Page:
Preparing for genocide: Quasi-experimental evidence from Rwanda
Thorsten Rogall and
Journal of Development Economics, 2020, vol. 147, issue C
This paper shows how state-controlled community meetings can facilitate large-scale mobilization of civilians into violence. We analyze a Rwandan community program that required citizens to participate in community work and political meetings every Saturday in the years before the 1994 genocide. We exploit cross-sectional variation in meeting intensity induced by exogenous weather fluctuations, and find that a one standard-deviation increase in the number of rainy Saturdays before the genocide decreased civilian violence by 17 percent. We find evidence that the meetings provided an arena for local elites to spread propaganda and bring people together. In research and policy, community meetings are often treated as positive, community building forces. Our results indicate that they can also lead to negative outcomes. This should, however, not suggest that such meetings are inherently destructive. Instead, community meetings should be understood as powerful tools and their effects depend on the political intention of the leaders.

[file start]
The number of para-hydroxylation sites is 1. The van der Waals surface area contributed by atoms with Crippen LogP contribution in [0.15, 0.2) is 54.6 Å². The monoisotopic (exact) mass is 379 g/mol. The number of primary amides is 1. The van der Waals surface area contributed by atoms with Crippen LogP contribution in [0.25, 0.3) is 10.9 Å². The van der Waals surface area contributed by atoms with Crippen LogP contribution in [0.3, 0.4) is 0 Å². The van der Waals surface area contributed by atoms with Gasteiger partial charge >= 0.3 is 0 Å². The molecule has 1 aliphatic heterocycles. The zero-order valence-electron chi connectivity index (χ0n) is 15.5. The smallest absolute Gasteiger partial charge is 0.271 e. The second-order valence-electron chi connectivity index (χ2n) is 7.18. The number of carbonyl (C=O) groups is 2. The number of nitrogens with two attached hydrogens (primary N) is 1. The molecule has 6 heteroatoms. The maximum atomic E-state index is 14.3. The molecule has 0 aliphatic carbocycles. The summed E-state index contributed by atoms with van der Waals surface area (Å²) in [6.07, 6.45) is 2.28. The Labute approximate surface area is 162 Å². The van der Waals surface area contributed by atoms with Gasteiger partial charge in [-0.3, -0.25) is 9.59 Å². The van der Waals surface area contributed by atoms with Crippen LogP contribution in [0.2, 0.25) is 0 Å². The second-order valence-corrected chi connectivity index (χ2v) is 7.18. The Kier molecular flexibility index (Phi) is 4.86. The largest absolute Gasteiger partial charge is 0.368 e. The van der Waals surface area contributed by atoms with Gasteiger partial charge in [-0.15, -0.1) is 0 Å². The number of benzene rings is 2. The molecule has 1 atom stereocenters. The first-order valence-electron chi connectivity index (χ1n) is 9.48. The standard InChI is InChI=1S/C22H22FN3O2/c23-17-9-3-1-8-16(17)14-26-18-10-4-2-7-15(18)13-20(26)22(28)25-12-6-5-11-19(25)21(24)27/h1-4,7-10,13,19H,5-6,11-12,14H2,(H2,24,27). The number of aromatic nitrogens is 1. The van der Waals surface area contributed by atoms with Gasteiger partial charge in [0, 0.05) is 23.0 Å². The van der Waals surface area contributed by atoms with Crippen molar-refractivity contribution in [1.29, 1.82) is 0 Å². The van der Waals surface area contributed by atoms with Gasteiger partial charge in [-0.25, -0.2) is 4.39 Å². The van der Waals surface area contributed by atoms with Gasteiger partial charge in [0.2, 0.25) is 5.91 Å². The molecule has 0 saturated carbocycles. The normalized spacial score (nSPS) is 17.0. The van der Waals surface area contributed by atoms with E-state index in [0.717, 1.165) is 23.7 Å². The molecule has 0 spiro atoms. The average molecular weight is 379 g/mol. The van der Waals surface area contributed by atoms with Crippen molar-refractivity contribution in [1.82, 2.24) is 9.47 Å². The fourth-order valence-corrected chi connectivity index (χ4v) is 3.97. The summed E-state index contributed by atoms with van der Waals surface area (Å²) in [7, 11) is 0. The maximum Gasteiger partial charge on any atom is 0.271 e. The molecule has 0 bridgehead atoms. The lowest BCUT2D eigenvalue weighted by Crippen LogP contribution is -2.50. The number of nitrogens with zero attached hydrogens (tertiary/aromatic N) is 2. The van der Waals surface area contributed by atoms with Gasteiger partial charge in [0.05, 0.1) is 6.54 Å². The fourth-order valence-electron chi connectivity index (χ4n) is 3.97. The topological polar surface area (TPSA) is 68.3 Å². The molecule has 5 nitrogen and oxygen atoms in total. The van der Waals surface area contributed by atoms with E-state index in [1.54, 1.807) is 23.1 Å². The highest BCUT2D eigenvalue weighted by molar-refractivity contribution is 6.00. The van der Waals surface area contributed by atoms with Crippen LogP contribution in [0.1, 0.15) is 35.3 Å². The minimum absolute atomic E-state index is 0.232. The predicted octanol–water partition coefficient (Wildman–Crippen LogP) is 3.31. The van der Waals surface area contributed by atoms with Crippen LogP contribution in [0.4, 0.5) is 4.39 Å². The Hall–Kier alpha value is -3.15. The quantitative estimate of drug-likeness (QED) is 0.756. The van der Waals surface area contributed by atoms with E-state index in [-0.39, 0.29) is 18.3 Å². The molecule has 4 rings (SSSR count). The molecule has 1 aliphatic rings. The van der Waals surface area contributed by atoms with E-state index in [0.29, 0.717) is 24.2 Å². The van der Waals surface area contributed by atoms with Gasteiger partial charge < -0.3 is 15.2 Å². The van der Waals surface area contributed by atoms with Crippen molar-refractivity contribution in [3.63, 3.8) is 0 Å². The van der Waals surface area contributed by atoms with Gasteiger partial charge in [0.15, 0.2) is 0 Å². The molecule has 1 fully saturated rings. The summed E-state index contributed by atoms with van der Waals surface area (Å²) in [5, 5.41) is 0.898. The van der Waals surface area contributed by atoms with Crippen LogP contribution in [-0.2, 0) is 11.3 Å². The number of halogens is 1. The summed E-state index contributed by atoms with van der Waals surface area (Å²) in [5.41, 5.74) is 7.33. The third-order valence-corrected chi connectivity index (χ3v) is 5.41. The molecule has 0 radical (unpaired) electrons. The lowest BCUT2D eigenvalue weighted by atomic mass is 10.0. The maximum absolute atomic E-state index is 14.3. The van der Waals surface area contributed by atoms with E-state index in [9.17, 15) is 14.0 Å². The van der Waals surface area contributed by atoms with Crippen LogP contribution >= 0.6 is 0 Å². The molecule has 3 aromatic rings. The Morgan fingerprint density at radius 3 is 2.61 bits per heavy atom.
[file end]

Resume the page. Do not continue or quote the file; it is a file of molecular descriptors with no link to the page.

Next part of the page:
Keywords: Genocide; Conflict; Political elites; Industrial organization of conflict; Collective action; Community meetings (search for similar items in EconPapers)
JEL-codes: D74 I38 N47 (search for similar items in EconPapers)
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Working Paper: Preparing for Genocide: Quasi-Experimental Evidence from Rwanda (2016)
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Persistent link: https://EconPapers.repec.org/RePEc:eee:deveco:v:147:y:2020:i:c:s0304387820301085
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